Chef Bey

Chef Bey (Megan Lloyd / January 1, 2000)

The kitchen at Collington Square School is closed. That’s not something a chef wants to hear right before teaching a cooking class for about 15 elementary school kids, but this setback doesn’t phase Ihsan Baha-Umbra Bey, or Chef Bey, as everyone calls him. With two griddles set up in the cafeteria, they will be “reverse-making pizza,” cooking the ingredients first and then warming the crust. The kids are quiet and attentive, their eyes fixed securely on Chef Bey.  

“Can I get one person...” 

Before he can finish explaining, four children shoot up from their seats, hands raised.

“ME!!,” they scream. 

Their eagerness could be a mark of Chef Bey’s infectious positive energy. Comfortably clad in a black tee, camouflage shorts, and secondhand Pumas, the vegan chef wears a jovial grin as he snaps a photo of a satisfied student’s milkshake mustache (a product of their first task). He looks like he’s been doing this for a long time, but he just started teaching kids at Collington Square School in late June, with the help of the Creative Allliance.

Before that, his cooking was mostly focused on his ongoing pop-up vegan restaurant, Son Dey’s, run out of the popular Grind House Juice Bar on St. Paul Street the first Sunday of every month. But it was not always cooking that grabbed him.

Bey was born in the Flaghouse Projects in Little Italy in 1983 and began pursuing his first love, drawing, at age 7. By the time he got to college, he was fully invested in fashion and clothing design. “I was hangin’ out with fashion kids from New York and Atlanta and California and learning about different stuff and not looking like the normal African-American male,” he says.

He started a clothing company in 2002, but everything came to a halt in 2004 after a 30-day hospitalization for pancreatitis. Bey lost his Pell Grant, his fiancee, his job, and, as a result of poor food selection in the house, his vegan lifestyle. The illness and some other problems at home propelled him onto the streets, where he was homeless for three months before renting a room in the city with a fresh perspective and, ultimately, moving in with his girlfriend who became his wife in 2010. He turned his attention to a Muslim youth ministry.

“I became a youth minister ’cause I didn’t want to be hangin’ around negative people no more,” he says.

The youth ministry also set him back on the vegan track. He  began to study what he calls his forefathers (Moors that settled in Morocco and the Indus Valley) and discovered that San¿tana Dharmaism, the peaceful sect of Hinduism that they practiced, fell perfectly in line with the positive energy Bey was after. It also had a vegan component. He traded the Islamic ministry for Sanatana Dharmaism, and began exploring its culture and cuisine.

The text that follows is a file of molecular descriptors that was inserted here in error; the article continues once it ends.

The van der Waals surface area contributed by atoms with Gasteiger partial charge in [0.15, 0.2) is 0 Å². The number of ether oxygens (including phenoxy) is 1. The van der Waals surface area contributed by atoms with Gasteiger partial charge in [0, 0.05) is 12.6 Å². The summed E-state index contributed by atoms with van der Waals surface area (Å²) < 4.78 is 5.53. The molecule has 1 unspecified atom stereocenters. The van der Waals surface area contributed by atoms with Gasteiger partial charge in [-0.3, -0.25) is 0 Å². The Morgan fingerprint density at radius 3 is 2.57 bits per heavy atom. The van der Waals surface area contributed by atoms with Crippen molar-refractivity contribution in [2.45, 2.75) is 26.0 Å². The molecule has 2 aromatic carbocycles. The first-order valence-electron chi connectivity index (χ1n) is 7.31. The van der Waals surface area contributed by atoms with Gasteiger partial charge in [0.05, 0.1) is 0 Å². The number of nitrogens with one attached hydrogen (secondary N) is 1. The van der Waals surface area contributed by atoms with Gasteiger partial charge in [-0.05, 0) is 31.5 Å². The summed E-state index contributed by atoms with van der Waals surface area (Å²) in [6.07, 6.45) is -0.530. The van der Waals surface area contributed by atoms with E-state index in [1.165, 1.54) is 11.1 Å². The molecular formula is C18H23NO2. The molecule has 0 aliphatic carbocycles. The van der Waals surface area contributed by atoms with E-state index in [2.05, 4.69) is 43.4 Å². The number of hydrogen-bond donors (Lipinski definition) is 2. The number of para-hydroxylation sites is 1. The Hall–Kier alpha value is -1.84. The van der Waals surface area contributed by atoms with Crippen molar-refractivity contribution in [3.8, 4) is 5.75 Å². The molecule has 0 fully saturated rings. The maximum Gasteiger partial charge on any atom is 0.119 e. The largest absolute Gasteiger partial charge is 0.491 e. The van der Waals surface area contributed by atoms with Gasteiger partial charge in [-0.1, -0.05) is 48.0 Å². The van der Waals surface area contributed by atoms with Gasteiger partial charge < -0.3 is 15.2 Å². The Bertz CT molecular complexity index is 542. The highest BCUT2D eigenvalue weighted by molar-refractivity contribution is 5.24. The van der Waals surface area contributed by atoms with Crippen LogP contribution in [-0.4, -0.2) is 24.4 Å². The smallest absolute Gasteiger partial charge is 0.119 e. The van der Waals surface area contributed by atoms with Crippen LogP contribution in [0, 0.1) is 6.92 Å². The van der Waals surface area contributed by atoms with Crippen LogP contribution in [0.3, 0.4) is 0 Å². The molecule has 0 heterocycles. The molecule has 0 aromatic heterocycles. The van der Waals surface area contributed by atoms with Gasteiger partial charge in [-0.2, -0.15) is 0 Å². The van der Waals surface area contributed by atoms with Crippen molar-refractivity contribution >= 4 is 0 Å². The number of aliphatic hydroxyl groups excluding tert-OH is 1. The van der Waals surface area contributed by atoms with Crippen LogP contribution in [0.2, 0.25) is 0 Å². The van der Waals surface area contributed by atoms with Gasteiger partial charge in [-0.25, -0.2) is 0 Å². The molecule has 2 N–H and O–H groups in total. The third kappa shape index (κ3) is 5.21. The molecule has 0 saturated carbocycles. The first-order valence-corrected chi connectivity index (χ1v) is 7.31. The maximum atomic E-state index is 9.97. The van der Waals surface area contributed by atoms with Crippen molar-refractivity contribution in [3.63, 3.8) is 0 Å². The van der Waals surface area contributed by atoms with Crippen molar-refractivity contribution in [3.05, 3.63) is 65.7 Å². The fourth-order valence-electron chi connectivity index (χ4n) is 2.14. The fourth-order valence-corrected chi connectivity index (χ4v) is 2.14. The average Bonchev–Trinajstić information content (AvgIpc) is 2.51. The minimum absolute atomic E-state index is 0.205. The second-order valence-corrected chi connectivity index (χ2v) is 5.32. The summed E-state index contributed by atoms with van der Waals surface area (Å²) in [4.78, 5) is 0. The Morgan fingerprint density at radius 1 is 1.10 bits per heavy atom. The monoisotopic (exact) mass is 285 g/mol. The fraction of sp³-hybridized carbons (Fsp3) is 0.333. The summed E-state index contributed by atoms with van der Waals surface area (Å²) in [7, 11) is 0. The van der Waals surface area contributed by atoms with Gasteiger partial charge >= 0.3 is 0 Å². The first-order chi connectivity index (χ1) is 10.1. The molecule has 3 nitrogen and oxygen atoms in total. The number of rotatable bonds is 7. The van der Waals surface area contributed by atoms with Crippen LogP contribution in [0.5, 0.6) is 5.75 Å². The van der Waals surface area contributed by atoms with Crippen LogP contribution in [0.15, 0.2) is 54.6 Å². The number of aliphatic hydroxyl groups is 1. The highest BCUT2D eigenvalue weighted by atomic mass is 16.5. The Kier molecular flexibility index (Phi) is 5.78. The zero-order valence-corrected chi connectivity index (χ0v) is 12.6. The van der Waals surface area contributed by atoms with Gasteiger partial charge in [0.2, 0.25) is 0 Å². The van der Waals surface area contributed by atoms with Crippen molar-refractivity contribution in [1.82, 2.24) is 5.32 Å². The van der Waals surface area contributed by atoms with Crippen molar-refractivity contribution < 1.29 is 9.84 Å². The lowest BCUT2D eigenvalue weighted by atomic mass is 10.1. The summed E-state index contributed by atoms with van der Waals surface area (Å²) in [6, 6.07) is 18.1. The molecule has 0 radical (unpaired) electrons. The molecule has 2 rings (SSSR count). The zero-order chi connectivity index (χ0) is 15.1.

This research combined with much closer ancestors—namely his mother—to steer him toward working in the culinary arts. Ever since trying to cook his family’s “chicken muddle,” he had been experimenting in the kitchen.  His mother didn’t do a lot of cooking, but “she loved to eat.” Among his early concoctions was pancake-wrapped french toast. 

She said, “Boy, you always makin’ somethin’ up!”

Whenever he thought back to his childhood in Little Italy, he thought of the positivity that came through food and decided to give up ministry for food.

“That’s what showed me, when I got into cooking, that I could stop doin’ ministry and just cook,” he says. “’Cause the energy I put in the food, when I would break down and show the people something, they were appreciative. People don’t care about [ministry] much,” but they “love to stuff their face.”

When his mother died in 2013, Bey took her advice and started something on his own, and, since last September, he has been flexing his cooking chops at Son Dey’s. The name of the restaurant is a fusion of son and dey, a Turkish term for commander, the idea being that as a “son” of his ancestors, he can “command” his future if he reveres them.

But the inspiration is not all ancient. Many of his items are cleverly named to attract interest. The Wiz Khalifa scrambler was named after the famous rapper and his penchant for ordering vegan “cheese eggs” whenever he traveled.

“He always talkin’ about cannabis, so I sprinkle parsley, which is the color of cannabis, on there,” Bey jokes. It was “the closest thing to soundin’ like a cool tofu scrambler cause the word ‘tofu scrambler,’ to people under 10, sounds disgusting.”

The pop-up restaurant is nearing its one-year anniversary, and Bey says right now is just a big transition period for him—and not just as a chef. He also has the clothing company he started, and he tattoos at Monument Ink (where he was an owner) as well as his self-owned mobile tattoo business, Quiller Inque. He happens to casually mention that he raps, too.

“Everything I’m doin now, I’m catching up with what I broke away from myself almost 8 years. So I kinda feel like I’m 23,” he says.